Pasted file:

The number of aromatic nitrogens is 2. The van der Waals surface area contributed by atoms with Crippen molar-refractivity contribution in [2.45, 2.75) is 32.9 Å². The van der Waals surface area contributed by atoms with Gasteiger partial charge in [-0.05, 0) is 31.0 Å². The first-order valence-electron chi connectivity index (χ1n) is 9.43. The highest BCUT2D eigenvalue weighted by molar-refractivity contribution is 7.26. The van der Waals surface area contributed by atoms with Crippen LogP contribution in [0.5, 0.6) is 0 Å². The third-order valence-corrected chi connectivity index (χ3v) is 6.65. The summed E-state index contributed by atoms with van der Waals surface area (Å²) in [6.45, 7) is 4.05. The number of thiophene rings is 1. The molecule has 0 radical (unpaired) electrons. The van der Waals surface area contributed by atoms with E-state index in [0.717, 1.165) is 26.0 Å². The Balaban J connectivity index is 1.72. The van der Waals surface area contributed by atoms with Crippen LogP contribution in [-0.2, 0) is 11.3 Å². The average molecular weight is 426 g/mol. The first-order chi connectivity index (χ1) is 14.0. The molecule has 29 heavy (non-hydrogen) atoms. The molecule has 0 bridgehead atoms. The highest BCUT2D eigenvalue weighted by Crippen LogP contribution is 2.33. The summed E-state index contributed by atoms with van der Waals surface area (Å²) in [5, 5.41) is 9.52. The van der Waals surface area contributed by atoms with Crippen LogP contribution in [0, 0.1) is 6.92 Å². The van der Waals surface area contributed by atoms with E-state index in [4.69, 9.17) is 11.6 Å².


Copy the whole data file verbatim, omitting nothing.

The number of aromatic nitrogens is 2. The van der Waals surface area contributed by atoms with Crippen molar-refractivity contribution in [2.45, 2.75) is 32.9 Å². The van der Waals surface area contributed by atoms with Gasteiger partial charge in [-0.05, 0) is 31.0 Å². The first-order valence-electron chi connectivity index (χ1n) is 9.43. The highest BCUT2D eigenvalue weighted by molar-refractivity contribution is 7.26. The van der Waals surface area contributed by atoms with Crippen LogP contribution in [0.5, 0.6) is 0 Å². The third-order valence-corrected chi connectivity index (χ3v) is 6.65. The summed E-state index contributed by atoms with van der Waals surface area (Å²) in [6.45, 7) is 4.05. The number of thiophene rings is 1. The molecule has 0 radical (unpaired) electrons. The van der Waals surface area contributed by atoms with E-state index in [0.717, 1.165) is 26.0 Å². The Balaban J connectivity index is 1.72. The van der Waals surface area contributed by atoms with Crippen LogP contribution in [-0.2, 0) is 11.3 Å². The average molecular weight is 426 g/mol. The first-order chi connectivity index (χ1) is 14.0. The molecule has 29 heavy (non-hydrogen) atoms. The molecule has 0 bridgehead atoms. The highest BCUT2D eigenvalue weighted by Crippen LogP contribution is 2.33. The summed E-state index contributed by atoms with van der Waals surface area (Å²) in [5, 5.41) is 9.52. The van der Waals surface area contributed by atoms with Crippen LogP contribution in [0, 0.1) is 6.92 Å². The van der Waals surface area contributed by atoms with E-state index in [4.69, 9.17) is 11.6 Å².